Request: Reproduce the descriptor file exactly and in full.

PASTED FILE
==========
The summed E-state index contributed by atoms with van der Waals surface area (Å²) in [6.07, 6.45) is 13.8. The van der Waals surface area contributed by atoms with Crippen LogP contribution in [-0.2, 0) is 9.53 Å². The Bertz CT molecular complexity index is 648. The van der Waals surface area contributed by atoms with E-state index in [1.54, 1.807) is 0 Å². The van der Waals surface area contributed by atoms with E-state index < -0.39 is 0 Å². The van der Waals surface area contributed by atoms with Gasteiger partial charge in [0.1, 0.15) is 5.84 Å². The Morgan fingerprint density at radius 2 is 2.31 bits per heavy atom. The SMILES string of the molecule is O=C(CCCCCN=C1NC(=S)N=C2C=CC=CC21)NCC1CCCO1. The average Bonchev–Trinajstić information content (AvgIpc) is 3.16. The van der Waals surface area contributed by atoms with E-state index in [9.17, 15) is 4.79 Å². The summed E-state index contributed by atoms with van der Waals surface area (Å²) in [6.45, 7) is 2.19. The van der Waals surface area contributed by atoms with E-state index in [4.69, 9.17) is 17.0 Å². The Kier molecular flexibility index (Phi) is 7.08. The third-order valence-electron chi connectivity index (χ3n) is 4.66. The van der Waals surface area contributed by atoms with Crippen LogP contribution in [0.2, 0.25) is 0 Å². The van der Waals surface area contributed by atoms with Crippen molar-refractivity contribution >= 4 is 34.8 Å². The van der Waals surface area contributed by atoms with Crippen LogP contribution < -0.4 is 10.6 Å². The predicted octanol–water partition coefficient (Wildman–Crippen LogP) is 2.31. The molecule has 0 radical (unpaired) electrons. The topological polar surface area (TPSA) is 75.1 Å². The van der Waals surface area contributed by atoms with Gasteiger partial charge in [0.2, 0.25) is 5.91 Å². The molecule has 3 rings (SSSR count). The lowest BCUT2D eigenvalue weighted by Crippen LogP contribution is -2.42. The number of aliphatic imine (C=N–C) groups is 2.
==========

The summed E-state index contributed by atoms with van der Waals surface area (Å²) in [6.07, 6.45) is 13.8. The van der Waals surface area contributed by atoms with Crippen LogP contribution in [-0.2, 0) is 9.53 Å². The Bertz CT molecular complexity index is 648. The van der Waals surface area contributed by atoms with E-state index in [1.54, 1.807) is 0 Å². The van der Waals surface area contributed by atoms with E-state index < -0.39 is 0 Å². The van der Waals surface area contributed by atoms with Gasteiger partial charge in [0.1, 0.15) is 5.84 Å². The Morgan fingerprint density at radius 2 is 2.31 bits per heavy atom. The SMILES string of the molecule is O=C(CCCCCN=C1NC(=S)N=C2C=CC=CC21)NCC1CCCO1. The average Bonchev–Trinajstić information content (AvgIpc) is 3.16. The van der Waals surface area contributed by atoms with E-state index in [9.17, 15) is 4.79 Å². The summed E-state index contributed by atoms with van der Waals surface area (Å²) in [6.45, 7) is 2.19. The van der Waals surface area contributed by atoms with E-state index in [4.69, 9.17) is 17.0 Å². The Kier molecular flexibility index (Phi) is 7.08. The third-order valence-electron chi connectivity index (χ3n) is 4.66. The van der Waals surface area contributed by atoms with Crippen LogP contribution in [0.2, 0.25) is 0 Å². The van der Waals surface area contributed by atoms with Crippen molar-refractivity contribution >= 4 is 34.8 Å². The van der Waals surface area contributed by atoms with Crippen LogP contribution < -0.4 is 10.6 Å². The predicted octanol–water partition coefficient (Wildman–Crippen LogP) is 2.31. The molecule has 0 radical (unpaired) electrons. The topological polar surface area (TPSA) is 75.1 Å². The van der Waals surface area contributed by atoms with Gasteiger partial charge in [0.2, 0.25) is 5.91 Å². The molecule has 3 rings (SSSR count). The lowest BCUT2D eigenvalue weighted by Crippen LogP contribution is -2.42. The number of aliphatic imine (C=N–C) groups is 2.